More and more research these days is pointing to the idea that teams are not the best way to manage people. In fact, teams can actually be harmful to corporate culture and a company’s bottom-line. Why? Here are the four main reasons why having teams can be damaging to your business:
Businesses that do not break employees into teams often embrace more cross training and have more well-rounded employees. This helps to maintain continuity as a company is growing when key employees take vacation time or are out sick. It also improves job satisfaction and encourages retention because employees feel like their employer is investing in them as individuals and equipping them to make a difference.
Teams tend to create highly specialized employees – silo-ing people in their roles and discouraging beneficial interaction with other teams. This segregation can make it difficult to get things done because problem-solving means finding the right team to tackle the issue and obtaining buy-in from that team to help. In a team environment, passing the buck is a common problem.
Teams Add Meaningless Hierarchy
Teams need Team Leads and a bunch of Team Leads often have a Head Team Lead and then the next thing you know, there are all of these layers of hierarchy that serve no purpose other than padding people’s resumes, creating needless meetings, and muddling decision-making. Adding more levels means more politicking to get promotions and distracts from getting meaningful work done.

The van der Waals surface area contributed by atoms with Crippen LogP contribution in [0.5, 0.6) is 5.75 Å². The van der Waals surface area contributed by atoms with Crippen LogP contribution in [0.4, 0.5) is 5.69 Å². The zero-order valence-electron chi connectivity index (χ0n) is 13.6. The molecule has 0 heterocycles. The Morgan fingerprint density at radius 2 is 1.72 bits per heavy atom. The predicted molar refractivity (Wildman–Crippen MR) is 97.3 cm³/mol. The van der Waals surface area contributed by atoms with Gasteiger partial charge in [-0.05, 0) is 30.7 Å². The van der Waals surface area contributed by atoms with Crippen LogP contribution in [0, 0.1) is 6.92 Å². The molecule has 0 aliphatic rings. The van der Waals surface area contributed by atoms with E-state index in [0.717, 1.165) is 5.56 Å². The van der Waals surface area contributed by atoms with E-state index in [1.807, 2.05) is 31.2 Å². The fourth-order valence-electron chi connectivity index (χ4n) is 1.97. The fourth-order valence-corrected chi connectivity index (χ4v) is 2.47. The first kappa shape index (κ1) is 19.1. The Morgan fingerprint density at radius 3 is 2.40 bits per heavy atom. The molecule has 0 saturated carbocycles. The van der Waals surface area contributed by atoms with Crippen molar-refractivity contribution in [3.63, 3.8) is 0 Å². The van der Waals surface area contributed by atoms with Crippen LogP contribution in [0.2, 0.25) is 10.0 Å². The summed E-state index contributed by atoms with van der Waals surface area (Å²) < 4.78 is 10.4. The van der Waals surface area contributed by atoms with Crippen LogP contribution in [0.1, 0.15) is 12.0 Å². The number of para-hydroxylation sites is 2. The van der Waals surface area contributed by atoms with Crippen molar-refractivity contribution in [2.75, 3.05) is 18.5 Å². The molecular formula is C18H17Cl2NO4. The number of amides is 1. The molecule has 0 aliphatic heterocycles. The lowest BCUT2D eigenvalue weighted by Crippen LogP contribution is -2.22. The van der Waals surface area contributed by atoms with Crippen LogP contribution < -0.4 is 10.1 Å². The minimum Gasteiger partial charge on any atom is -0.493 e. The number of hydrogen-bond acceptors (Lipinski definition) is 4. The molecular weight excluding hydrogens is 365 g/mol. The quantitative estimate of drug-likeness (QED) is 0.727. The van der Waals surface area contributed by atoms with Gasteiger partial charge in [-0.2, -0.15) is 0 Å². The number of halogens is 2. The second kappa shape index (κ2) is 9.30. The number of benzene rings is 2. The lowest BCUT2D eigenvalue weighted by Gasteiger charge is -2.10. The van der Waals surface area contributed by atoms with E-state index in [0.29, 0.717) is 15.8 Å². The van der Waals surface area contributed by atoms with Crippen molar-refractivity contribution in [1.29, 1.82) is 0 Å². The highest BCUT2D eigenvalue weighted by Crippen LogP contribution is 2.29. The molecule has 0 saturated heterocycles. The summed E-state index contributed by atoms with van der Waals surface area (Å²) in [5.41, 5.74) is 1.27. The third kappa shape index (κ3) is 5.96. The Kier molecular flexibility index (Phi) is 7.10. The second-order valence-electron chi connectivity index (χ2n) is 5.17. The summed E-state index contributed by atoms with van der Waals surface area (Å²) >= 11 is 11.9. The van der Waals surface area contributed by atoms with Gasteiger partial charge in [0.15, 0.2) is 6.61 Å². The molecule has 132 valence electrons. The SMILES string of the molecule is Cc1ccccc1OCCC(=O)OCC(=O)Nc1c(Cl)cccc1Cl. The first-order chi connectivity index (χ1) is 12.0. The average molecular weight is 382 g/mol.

Members of Teams Do Less Work
In studies about individual physical output versus team output, people contribute more when they are doing something for themselves rather than doing something on a team. For instance, in a strength study people were asked to pull weights in increasing increments until they were no longer able to pull any more weight. Then the amounts were recorded and averaged. When people were asked to do the same study as a team, the weight that the team could pull was always less than the number of people on the team multiplied by the average weight that one person could pull.
Statistically, people do less work when they are on a team because individual contribution is anonymous. This means that slacking off can go unnoticed and even the best intentioned team members are more likely to hold back to reserve time and energy for themselves rather than investing it into the team.
Teams Create Animosity
Sometimes teams are created for the sole purpose of increasing competition to boost output. The “us versus them” mentality that results from these kinds of teams in particular can act as poison to a corporate culture. In a scenario where people are evaluated individually rather than as a team, it makes it harder for employees to keep score so there tends to be less animosity.
However, in a team-happy environment, there are constant comparisons between groups to be made, which can result in dissatisfaction within teams that feel like they’re getting the short end of the stick and a superiority complex within teams that know that they are on the top of the pecking order. This can create high employee turnover and make innovating as a company very difficult.
Kate Pierce is the owner of LionShark Digital Marketing LLC, a West Michigan internet marketing company. Her areas of expertise include Paid Search, Search Engine Optimization, Social Media, Web Consulting for small businesses, Copywriting and Local Online Marketing. She lives in the Grand Rapids area with her husband and enjoys cooking, watching sports and spending time outdoors. Like a true digital marketing expert (i.e. geek), she loves talking about marketing theory and SEM trends… so don’t say you weren’t warned!